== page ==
Commissioning a new work for the UK's leading opera house involves a considerable leap of faith. On Friday the Royal Opera presents the world premiere of Morgen und Abend (Morning and Evening) by Georg Friedrich Haas. Directed by Graham Vick, it is a co-commission with the Deutsche Oper Berlin and the first opera by a non-UK composer in quite a while to enjoy its initial unveiling on Covent Garden's main stage.
Other premieres at the Royal Opera, such as Harrison Birtwistle's The Minotaur, George Benjamin's Written on Skin and Thomas Adès's The Tempest have been runaway successes; Mark-Anthony Turnage's Anna Nicole grabbed headlines and sparked controversy, while Judith Weir's Miss Fortune (2012) was less warmly welcomed. But these UK composers are more generally familiar to audiences here than Haas, who is 62 and from Graz in Austria.
Haas's path to fame has been slow and often difficult. He has spoken of feeling that he was an outsider from the start, experiencing the mountainous scenery around his home as oppressive and finding it uncomfortable to be a Protestant in a largely Catholic land. Perhaps his most vital breakthrough is in vain, composed in 2000, which Sir Simon Rattle described as “an acknowledged masterpiece of the 21st century”. Inspirations for his unconventional sonic canvases range from political awareness to the music of Schubert; and his obsessions include images of darkness and light, with lighting design often part and parcel of his works. He is particularly known for his use of microtones – tiny subdivisions of pitch in between the usual notes.
“Don't expect melodies,” Haas has remarked of Morgen und Abend. “Don't expect harmonies, just expect soundscapes. I try to create a musical language which is not based on notated structures, but only based on the perception of sound.”
Indeed, Morgen und Abend seems all about the unknowable spaces between worlds – sonic, conceptual and spiritual. It is based on a short novel by the Norwegian author Jon Fosse, whose multiple awards include the 2014 European Prize for Literature and who has written the libretto himself. It offers a poetic and startlingly powerful exploration of one man's birth and death. In the first part, a fisherman, Olai (a speaking role, taken by the great Austrian actor Klaus Maria Brandauer), waits in the next room while his son, Johannes, is born; in the second, Johannes gradually realises he is dead when his daughter Signe walks straight through his invisible spirit.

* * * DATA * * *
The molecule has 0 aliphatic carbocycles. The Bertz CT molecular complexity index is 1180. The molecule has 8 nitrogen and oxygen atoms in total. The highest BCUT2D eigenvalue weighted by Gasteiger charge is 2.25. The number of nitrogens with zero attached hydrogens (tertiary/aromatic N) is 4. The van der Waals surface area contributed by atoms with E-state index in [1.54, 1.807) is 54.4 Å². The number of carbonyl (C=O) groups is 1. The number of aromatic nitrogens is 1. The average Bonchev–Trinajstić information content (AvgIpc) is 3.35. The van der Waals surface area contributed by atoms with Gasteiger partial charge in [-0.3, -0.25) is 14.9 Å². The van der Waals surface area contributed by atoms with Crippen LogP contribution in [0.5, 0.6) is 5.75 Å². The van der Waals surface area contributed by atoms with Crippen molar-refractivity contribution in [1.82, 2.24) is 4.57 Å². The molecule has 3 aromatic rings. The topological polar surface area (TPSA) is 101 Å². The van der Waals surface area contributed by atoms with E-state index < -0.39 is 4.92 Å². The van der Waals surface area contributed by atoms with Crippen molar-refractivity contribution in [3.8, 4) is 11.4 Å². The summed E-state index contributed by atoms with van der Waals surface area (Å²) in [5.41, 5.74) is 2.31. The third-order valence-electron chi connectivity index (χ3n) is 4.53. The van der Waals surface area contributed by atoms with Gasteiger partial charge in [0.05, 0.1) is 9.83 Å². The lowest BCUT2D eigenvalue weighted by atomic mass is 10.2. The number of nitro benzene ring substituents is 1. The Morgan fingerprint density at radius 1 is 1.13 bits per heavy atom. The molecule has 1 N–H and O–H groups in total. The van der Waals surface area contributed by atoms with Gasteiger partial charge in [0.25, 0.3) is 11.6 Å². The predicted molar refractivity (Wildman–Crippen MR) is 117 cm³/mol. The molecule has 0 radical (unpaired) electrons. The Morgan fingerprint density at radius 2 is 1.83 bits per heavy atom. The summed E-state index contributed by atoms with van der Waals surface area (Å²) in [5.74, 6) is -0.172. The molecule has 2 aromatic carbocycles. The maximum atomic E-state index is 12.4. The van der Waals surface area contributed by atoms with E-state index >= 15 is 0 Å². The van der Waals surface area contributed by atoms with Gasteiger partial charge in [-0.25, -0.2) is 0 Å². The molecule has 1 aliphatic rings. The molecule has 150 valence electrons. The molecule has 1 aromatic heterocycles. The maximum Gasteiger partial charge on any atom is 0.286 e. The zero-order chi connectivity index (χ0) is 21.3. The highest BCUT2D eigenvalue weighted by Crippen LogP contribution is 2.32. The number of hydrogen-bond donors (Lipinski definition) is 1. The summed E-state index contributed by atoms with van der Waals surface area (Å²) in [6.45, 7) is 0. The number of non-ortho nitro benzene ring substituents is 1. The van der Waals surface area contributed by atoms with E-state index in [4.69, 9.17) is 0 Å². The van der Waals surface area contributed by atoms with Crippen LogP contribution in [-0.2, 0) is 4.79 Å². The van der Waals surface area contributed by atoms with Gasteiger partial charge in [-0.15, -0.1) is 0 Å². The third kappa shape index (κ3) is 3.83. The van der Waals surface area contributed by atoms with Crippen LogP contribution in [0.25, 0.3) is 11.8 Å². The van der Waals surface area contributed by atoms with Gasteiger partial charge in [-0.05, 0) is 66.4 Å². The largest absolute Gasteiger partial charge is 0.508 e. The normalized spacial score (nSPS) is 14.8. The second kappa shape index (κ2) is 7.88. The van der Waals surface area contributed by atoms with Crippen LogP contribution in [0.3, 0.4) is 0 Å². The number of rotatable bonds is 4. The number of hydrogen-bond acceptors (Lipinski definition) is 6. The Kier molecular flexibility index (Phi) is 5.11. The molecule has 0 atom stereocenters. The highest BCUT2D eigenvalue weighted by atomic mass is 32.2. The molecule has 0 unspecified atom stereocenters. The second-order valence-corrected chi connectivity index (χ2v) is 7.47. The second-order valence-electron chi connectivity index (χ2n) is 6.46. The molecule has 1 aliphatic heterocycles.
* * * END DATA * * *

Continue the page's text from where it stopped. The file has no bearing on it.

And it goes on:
Microtones, too, explore subtle spaces where we might think nothing could exist. The soprano Sarah Wegener, who works frequently with Haas and for whom he has written the roles of Signe and the Midwife, has a great deal of experience with microtonal music and encourages audiences to open their ears to the unusual sounds: “It brings a new dimension to your experience,” she says. “It's like going in a space where you first thought there was none, then discovering that it is a lot of space! The hardest thing about singing microtones is to spread the mind. It's like singing yoga.”
Kasper Holten, director of opera at the ROH, has had no hesitation in making the necessary leap of faith where Haas's music is concerned. “Haas writes music of real beauty and intensity,” he says. “It creates sound worlds that you didn't know before, and it can draw you into a different reality, where you are offered the chance to reflect on the big themes and emotions of life.”
In this era of constant belt-tightening in the arts, though, Holten insists that artistic work is all about risk. “How many important masterpieces would we be without,” he says, “if theatres and composers had not taken risks in the past?”
Even with cut-down ticket prices (the highest is £85) there can be no guarantee that any new piece will sell well; but for Holten that isn't the point. “Today there is a big risk that you are under such pressure to produce a hit that it stifles genuine creativity and artistic intuition with the composers,” he says, “but we try to encourage them to be themselves, and to listen to what they want to say. That is quite important in a time where everything is about what the 'user' wants: to allow the arts to be a place where extraordinary people like these composers can be allowed to say to us what they want.”
Haas's opera is part of a wider commitment at the ROH to commissioning new works, including ones in seasons ahead from Thomas Adès, George Benjamin and Unsuk Chin. “In 2020,” Holten adds, “we will try to really push new opera on the global agenda. We have asked four outstanding composers to give us four new works in one single year, all reflecting on their hopes and fears for our world right now.
“Maybe composers – in the slow art form that opera is, as it takes four or five years to create one – can reflect on tectonic plate shifts in humanity and the world in a different way than the 24/7 news cycle. That is possibly why we need new opera more than ever before.”
The world premiere of Morgen und Abend is on Friday. Talk about taking a risk.
'Morgen und Abend', Royal Opera House, London WC2 (020 7304 4000) 13 to 28 November
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